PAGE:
More’s Work as Literature
Southey wrote of “Psychozoia”: “There is perhaps no other poem in existence which has so little that is good in it, if it has anything good.” 1 Coleridge commented: “Southey must have wearied himself out with the poem, till the mists from its swamps and stagnants had spread over its flowery plots and bowers.” 2 Southey on reflection agreed: “I have not done full justice to him as a poet. Strange and sometimes uncouth as he is, there are lines and passages of the highest poetry and most exquisite beauty.” 3 And so began Henry More’s literary reputation.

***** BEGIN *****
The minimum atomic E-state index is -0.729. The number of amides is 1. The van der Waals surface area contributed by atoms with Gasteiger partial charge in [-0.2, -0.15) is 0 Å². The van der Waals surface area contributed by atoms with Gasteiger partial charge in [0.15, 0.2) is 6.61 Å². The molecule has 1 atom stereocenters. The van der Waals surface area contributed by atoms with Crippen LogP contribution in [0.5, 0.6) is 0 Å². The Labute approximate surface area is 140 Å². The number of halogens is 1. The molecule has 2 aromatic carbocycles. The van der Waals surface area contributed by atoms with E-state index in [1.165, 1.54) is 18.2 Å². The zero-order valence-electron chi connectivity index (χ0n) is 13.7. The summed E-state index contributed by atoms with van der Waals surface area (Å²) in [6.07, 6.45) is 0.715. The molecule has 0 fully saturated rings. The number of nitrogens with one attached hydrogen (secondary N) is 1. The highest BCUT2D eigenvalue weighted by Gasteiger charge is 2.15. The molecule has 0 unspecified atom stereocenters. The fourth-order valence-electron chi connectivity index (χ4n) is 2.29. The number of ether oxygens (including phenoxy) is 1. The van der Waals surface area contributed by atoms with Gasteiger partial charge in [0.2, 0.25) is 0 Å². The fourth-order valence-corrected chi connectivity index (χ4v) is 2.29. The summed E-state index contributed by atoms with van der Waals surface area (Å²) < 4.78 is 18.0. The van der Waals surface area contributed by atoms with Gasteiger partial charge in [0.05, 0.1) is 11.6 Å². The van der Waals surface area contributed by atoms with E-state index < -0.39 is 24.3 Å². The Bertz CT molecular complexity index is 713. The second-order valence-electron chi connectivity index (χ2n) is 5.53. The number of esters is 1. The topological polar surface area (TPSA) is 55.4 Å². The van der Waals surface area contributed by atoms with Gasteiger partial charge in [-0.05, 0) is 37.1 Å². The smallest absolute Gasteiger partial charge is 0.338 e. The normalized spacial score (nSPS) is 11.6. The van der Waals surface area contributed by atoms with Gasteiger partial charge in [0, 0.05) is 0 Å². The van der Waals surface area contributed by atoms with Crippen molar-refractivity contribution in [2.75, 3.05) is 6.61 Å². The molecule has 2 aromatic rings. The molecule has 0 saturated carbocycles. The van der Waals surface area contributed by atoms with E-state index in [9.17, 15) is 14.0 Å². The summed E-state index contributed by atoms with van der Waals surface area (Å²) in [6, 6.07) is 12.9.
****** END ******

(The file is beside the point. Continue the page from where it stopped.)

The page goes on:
KeywordsSpeculative Truth Creative Imagination Literary Reputation Poetical Character Literary Appreciation
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- 5.George Gilfillan, Memoirs of the Less Known British Poets (1862), vol. 12, pp. 221–222, as quoted in ibid.Google Scholar
- 18.Letter to Lady Conway, 29 August 1662. Conway Letters, p. 208.Google Scholar
- 19.Letter to Lady Conway, 31 March 1663. Ibid., p. 216.Google Scholar
- 23.Letter to Lady Conway, 3 September 1660. Conway Letters, pp. 164–165.Google Scholar